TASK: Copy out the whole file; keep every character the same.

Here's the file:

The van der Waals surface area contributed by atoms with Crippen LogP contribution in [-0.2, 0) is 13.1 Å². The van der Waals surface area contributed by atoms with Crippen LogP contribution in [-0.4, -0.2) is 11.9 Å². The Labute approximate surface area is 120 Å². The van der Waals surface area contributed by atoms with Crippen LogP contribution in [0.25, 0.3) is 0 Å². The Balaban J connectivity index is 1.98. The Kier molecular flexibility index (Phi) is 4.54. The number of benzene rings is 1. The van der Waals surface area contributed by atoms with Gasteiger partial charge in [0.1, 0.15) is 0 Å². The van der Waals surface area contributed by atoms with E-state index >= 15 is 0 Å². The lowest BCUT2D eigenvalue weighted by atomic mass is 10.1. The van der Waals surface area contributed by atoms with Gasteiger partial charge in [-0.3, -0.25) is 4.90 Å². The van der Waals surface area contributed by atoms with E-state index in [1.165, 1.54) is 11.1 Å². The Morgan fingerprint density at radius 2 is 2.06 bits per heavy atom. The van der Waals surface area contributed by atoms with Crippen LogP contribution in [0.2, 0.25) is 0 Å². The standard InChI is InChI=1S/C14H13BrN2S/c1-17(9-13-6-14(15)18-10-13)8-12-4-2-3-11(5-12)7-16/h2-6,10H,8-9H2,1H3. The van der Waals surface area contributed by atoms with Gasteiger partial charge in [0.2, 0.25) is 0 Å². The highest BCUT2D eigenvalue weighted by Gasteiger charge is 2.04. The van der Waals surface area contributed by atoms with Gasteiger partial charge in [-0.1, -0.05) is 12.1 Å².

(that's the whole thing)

The van der Waals surface area contributed by atoms with Crippen LogP contribution in [-0.2, 0) is 13.1 Å². The van der Waals surface area contributed by atoms with Crippen LogP contribution in [-0.4, -0.2) is 11.9 Å². The Labute approximate surface area is 120 Å². The van der Waals surface area contributed by atoms with Crippen LogP contribution in [0.25, 0.3) is 0 Å². The Balaban J connectivity index is 1.98. The Kier molecular flexibility index (Phi) is 4.54. The number of benzene rings is 1. The van der Waals surface area contributed by atoms with Gasteiger partial charge in [0.1, 0.15) is 0 Å². The van der Waals surface area contributed by atoms with E-state index >= 15 is 0 Å². The lowest BCUT2D eigenvalue weighted by atomic mass is 10.1. The van der Waals surface area contributed by atoms with Gasteiger partial charge in [-0.3, -0.25) is 4.90 Å². The van der Waals surface area contributed by atoms with E-state index in [1.165, 1.54) is 11.1 Å². The Morgan fingerprint density at radius 2 is 2.06 bits per heavy atom. The van der Waals surface area contributed by atoms with Crippen LogP contribution in [0.2, 0.25) is 0 Å². The standard InChI is InChI=1S/C14H13BrN2S/c1-17(9-13-6-14(15)18-10-13)8-12-4-2-3-11(5-12)7-16/h2-6,10H,8-9H2,1H3. The van der Waals surface area contributed by atoms with Gasteiger partial charge in [0.2, 0.25) is 0 Å². The highest BCUT2D eigenvalue weighted by Gasteiger charge is 2.04. The van der Waals surface area contributed by atoms with Gasteiger partial charge in [-0.1, -0.05) is 12.1 Å².